Each of these takes a distinct angle and represents a different market segment in terms of products offered. The fundamental approach is based on non-price data – essentially accounting data, such as sales, book value, cash flows etc. Risk efficient is a top-down method which evaluates the strength of a portfolio as a whole, very much akin to the 'optimization' approaches outlined above, essentially targeting specific characteristics at the overall portfolio level, such as maximum diversification, minimum variance etc. Conversely, the method of using systematic risk factors assumes a bottom-up approach, looking at constituent stock characteristics, for example quality, low volatility, momentum, high dividend yield etc., and essentially building a portfolio using quantitative methods to isolate stocks with desired characteristics from the broader universe. Finally, explicit weighting is something as simple as an equally weighted index, but still a smart beta strategy by definition nonetheless.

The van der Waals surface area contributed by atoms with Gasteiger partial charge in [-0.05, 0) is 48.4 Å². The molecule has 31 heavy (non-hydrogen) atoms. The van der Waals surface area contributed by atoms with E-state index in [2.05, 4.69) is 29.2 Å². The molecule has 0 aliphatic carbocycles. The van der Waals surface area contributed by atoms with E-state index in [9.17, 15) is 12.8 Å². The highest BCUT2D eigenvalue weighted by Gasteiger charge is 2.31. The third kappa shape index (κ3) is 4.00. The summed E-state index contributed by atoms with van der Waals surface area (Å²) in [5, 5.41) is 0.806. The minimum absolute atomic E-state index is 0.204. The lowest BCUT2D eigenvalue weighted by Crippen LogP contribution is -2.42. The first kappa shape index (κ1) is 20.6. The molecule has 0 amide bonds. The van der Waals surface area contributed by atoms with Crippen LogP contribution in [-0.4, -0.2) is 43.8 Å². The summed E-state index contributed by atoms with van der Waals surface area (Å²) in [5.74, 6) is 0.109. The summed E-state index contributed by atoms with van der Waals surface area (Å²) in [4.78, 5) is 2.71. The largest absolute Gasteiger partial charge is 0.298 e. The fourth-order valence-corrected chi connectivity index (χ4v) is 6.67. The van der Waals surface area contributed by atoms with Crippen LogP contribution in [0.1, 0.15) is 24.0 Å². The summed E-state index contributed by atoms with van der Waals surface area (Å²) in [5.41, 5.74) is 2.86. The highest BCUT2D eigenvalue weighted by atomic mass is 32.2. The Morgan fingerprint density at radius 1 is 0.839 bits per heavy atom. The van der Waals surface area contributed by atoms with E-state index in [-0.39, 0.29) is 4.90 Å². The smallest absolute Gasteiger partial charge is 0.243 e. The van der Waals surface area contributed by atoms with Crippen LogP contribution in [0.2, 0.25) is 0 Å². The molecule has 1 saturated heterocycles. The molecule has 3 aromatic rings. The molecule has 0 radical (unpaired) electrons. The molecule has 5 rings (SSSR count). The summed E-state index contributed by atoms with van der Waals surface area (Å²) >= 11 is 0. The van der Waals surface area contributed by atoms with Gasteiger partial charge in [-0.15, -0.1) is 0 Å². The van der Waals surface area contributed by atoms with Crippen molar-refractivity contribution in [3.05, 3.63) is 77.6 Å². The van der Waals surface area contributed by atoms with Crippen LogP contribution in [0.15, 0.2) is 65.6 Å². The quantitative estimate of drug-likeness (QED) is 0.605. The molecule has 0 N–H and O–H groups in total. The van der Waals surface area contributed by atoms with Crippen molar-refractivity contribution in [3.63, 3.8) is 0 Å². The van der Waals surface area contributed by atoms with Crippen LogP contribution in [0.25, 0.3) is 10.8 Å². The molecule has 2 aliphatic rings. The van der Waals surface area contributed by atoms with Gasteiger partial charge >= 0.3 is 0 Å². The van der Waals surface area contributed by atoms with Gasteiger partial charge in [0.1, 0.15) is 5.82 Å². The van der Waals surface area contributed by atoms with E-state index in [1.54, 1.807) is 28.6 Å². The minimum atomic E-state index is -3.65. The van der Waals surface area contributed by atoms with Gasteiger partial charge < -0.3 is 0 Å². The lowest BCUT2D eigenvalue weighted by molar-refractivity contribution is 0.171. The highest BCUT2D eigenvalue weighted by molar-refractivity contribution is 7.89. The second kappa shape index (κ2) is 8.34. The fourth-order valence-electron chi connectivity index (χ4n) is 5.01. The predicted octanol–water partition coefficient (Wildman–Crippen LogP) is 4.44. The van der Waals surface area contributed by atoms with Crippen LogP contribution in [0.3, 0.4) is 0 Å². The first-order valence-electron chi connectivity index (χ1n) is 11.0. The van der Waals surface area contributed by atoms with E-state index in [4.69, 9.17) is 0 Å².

These alternative approaches hold a number of potential advantages over conventional market-capitalization-weighted indices. Smart beta can reduce overall portfolio volatility and provide superior risk-adjusted returns if managed correctly. It exposes investors to the benefits of a more-diversified portfolio (from a risk-factor perspective). And it takes advantage of factor tilts, returns that originate from a specific investment style.

Smart beta, because of its systematic, replicable nature, can be attractive to both passive and active institutional investors. The former typically prioritize achieving better risk-adjusted returns by making the allocation work harder, so to speak, than a traditional market cap-weighted fund, but still maintain a rules-based, transparent form of investing. For active investors, one of the main attractions of reallocating to smart beta is its lower fee structure — particularly important in a low-yield environment. Smart beta approaches offer exposure to risk premiums that tend to translate into growth over the course of economic cycles. The best value is therefore often found for investors who are seeking sustainable returns over a long-term horizon.